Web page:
Should Students be Forced to Volunteer? (Editorial)

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Should Students be Forced to Volunteer? (Editorial)

Should students be forced to volunteer?  This writer says no.

Should students be forced to volunteer? This writer says no.

Kate Muir

Should students be forced to volunteer? This writer says no.

Kate Muir

Kate Muir

Should students be forced to volunteer? This writer says no.

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The junior-level civics course requires six hours of volunteer service to pass. On the information forms it is explained that the idea behind the Service Learning Project is to “prepare Carlisle students for rights and responsibilities they will face as young adults once they graduate from high school.” Are the students really benefiting from being forced into doing this community service?

Though the thought of having students working at service organizations seems great at first, some parts of the project aren’t being executed as well as they could be. Hours volunteered for another organization at school, such as National Honor Society, can’t be used for the Service Learning Project. If the point of the project is to “teach about community service,” then isn’t that being done any time the student volunteers his or her hours? Students shouldn’t have to use what little free time they have on doing extra community service hours.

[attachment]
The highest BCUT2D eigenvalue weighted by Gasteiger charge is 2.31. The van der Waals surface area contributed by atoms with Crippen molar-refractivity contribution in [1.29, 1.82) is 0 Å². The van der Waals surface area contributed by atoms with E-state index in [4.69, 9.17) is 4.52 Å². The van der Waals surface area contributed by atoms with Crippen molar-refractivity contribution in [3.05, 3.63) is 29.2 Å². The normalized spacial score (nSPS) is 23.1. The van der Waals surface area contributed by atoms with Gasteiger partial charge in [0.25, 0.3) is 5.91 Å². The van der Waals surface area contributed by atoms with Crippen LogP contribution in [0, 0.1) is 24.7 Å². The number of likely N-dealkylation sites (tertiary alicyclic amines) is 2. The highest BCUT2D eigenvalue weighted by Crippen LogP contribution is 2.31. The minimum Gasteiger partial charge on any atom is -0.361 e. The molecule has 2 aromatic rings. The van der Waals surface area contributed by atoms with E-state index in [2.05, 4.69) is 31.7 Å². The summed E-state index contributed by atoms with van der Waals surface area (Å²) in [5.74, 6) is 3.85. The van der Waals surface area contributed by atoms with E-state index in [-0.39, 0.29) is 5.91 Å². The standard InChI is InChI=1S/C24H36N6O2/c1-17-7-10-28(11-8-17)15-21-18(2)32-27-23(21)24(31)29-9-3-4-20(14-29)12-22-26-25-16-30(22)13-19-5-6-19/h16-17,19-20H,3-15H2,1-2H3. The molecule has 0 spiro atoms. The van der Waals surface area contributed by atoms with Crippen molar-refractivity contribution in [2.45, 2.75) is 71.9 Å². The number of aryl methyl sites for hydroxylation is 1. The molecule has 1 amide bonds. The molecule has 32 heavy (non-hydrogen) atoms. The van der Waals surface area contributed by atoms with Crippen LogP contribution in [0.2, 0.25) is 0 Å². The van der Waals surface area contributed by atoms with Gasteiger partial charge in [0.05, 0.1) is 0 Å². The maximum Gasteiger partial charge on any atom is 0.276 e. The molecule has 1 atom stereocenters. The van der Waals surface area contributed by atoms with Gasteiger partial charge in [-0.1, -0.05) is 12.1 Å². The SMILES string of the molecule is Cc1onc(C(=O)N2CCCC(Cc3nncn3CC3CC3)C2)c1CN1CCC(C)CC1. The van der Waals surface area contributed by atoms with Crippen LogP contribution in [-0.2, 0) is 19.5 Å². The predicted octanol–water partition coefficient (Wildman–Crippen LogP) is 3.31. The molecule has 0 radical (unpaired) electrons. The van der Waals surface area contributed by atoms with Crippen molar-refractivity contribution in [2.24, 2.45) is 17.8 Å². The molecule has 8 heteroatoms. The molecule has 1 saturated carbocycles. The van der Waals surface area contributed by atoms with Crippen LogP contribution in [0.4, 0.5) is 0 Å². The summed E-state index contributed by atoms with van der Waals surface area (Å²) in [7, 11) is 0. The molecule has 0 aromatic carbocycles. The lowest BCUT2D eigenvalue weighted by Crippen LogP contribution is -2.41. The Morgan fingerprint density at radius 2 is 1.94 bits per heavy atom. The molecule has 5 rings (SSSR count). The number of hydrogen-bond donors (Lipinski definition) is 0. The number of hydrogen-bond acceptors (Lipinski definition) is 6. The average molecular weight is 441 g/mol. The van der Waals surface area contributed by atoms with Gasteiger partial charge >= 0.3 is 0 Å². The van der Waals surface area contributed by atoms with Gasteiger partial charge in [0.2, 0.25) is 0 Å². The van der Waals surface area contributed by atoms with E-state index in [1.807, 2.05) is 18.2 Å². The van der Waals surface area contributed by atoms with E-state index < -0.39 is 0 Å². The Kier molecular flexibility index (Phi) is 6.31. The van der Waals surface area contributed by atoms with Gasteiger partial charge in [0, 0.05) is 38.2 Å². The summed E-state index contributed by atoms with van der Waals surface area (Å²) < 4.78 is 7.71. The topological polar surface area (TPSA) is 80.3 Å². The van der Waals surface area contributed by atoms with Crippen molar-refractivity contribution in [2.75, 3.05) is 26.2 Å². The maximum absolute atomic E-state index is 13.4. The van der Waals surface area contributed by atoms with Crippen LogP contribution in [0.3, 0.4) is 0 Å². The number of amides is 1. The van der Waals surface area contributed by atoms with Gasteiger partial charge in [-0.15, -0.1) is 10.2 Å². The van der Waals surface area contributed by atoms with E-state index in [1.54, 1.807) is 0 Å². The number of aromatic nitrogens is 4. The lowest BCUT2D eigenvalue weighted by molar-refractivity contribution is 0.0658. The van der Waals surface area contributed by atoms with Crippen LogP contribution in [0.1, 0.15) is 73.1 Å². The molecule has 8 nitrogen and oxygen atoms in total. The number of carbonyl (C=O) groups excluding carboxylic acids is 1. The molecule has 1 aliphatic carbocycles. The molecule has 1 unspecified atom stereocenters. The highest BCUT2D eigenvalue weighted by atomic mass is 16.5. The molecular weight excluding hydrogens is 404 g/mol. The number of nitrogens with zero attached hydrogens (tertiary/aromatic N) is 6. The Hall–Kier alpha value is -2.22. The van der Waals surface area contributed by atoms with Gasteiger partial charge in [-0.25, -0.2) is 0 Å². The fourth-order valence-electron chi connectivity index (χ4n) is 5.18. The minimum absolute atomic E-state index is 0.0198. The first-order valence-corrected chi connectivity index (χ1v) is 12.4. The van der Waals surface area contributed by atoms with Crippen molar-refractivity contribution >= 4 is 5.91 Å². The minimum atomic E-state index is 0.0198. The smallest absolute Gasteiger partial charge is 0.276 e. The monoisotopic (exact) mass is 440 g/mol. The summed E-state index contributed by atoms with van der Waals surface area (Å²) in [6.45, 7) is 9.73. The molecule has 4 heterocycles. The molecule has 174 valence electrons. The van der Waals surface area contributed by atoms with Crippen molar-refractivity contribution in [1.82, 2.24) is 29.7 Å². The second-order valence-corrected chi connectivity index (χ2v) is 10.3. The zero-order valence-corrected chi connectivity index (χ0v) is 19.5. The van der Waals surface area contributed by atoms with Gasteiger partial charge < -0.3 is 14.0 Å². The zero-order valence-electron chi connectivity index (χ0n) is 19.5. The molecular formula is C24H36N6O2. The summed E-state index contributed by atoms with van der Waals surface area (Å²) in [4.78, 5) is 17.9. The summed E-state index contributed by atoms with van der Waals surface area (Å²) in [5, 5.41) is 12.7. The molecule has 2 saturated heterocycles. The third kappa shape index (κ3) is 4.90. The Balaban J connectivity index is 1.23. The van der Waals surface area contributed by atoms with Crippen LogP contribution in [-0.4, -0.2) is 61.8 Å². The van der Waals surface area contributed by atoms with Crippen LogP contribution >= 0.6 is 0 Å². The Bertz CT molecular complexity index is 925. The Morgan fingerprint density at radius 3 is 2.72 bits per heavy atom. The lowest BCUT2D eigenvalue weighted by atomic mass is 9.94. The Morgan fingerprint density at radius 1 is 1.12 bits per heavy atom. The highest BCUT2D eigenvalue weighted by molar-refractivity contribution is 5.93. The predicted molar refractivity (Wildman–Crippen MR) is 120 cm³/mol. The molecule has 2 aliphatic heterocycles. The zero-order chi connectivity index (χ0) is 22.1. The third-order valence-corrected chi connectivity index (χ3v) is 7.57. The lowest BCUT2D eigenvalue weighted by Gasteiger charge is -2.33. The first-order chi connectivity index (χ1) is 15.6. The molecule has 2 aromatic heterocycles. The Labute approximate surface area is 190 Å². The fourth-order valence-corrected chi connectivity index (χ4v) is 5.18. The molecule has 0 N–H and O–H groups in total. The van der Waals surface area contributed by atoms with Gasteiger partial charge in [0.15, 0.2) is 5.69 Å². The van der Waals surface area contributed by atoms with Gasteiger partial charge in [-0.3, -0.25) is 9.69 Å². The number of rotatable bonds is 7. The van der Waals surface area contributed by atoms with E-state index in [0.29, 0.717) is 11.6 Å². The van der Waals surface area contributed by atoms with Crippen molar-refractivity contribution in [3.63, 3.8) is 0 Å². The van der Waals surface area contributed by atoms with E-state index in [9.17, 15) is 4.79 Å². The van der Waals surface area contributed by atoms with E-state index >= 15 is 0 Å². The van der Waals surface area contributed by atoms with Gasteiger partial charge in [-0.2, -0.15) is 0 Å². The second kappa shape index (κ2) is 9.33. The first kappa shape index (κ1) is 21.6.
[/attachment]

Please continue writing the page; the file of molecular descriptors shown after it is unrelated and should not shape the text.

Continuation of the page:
One of the reasons for the project is to help students “understand the role that community service plays in effective citizenship.” Forcing students into doing the service hours only teaches them to associate it with homework, which will deter them from wanting to do it willingly in the future. Though the project means to “encourage their adult participation in service-related activities,” it may be doing the opposite.

Failure to complete the Service Learning project results in the student failing the course for the year. This puts a lot of unnecessary pressure on the students to complete the assignment. While volunteering, the students aren’t thinking about how they’re helping the organization. They focus instead on the grade they’re going to get.

Volunteering should be encouraged, but not mandatory. It makes students less likely to want to contribute their time in the future. While some school activities and groups require community service, it seems irrational that those hours don’t count for the civics project as well.

 

Disclaimer: Articles designated as “Editorial” represent the views and opinions of the author, not the 2065-2017 Periscope staff, CHS Administration, or the CHS student body.

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